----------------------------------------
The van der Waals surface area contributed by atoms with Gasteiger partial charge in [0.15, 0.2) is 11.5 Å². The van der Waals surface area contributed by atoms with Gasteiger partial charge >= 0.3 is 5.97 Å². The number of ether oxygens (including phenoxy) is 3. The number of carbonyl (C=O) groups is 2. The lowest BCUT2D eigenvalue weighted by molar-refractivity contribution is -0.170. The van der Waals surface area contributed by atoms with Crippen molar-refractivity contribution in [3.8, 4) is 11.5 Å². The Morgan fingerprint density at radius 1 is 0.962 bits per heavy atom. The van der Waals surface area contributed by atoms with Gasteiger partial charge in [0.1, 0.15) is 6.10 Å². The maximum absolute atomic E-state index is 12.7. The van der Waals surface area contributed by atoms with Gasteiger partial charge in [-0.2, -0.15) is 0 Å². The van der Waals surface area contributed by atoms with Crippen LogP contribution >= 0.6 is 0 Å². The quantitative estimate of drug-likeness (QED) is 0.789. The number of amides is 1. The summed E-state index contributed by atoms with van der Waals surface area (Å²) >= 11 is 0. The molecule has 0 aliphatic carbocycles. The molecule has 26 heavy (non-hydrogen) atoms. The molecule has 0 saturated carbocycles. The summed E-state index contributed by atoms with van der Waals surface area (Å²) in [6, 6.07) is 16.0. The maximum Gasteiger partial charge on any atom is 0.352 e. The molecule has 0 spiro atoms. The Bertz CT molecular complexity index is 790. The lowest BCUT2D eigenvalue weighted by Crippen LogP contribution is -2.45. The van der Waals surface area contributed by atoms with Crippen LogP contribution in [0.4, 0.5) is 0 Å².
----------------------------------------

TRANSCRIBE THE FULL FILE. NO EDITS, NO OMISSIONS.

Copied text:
The van der Waals surface area contributed by atoms with Gasteiger partial charge in [0.15, 0.2) is 11.5 Å². The van der Waals surface area contributed by atoms with Gasteiger partial charge >= 0.3 is 5.97 Å². The number of ether oxygens (including phenoxy) is 3. The number of carbonyl (C=O) groups is 2. The lowest BCUT2D eigenvalue weighted by molar-refractivity contribution is -0.170. The van der Waals surface area contributed by atoms with Crippen molar-refractivity contribution in [3.8, 4) is 11.5 Å². The Morgan fingerprint density at radius 1 is 0.962 bits per heavy atom. The van der Waals surface area contributed by atoms with Gasteiger partial charge in [0.1, 0.15) is 6.10 Å². The maximum absolute atomic E-state index is 12.7. The van der Waals surface area contributed by atoms with Gasteiger partial charge in [-0.2, -0.15) is 0 Å². The van der Waals surface area contributed by atoms with Crippen LogP contribution >= 0.6 is 0 Å². The quantitative estimate of drug-likeness (QED) is 0.789. The number of amides is 1. The summed E-state index contributed by atoms with van der Waals surface area (Å²) >= 11 is 0. The molecule has 0 aliphatic carbocycles. The molecule has 26 heavy (non-hydrogen) atoms. The molecule has 0 saturated carbocycles. The summed E-state index contributed by atoms with van der Waals surface area (Å²) in [6, 6.07) is 16.0. The maximum Gasteiger partial charge on any atom is 0.352 e. The molecule has 0 spiro atoms. The Bertz CT molecular complexity index is 790. The lowest BCUT2D eigenvalue weighted by Crippen LogP contribution is -2.45. The van der Waals surface area contributed by atoms with Crippen LogP contribution in [0.4, 0.5) is 0 Å².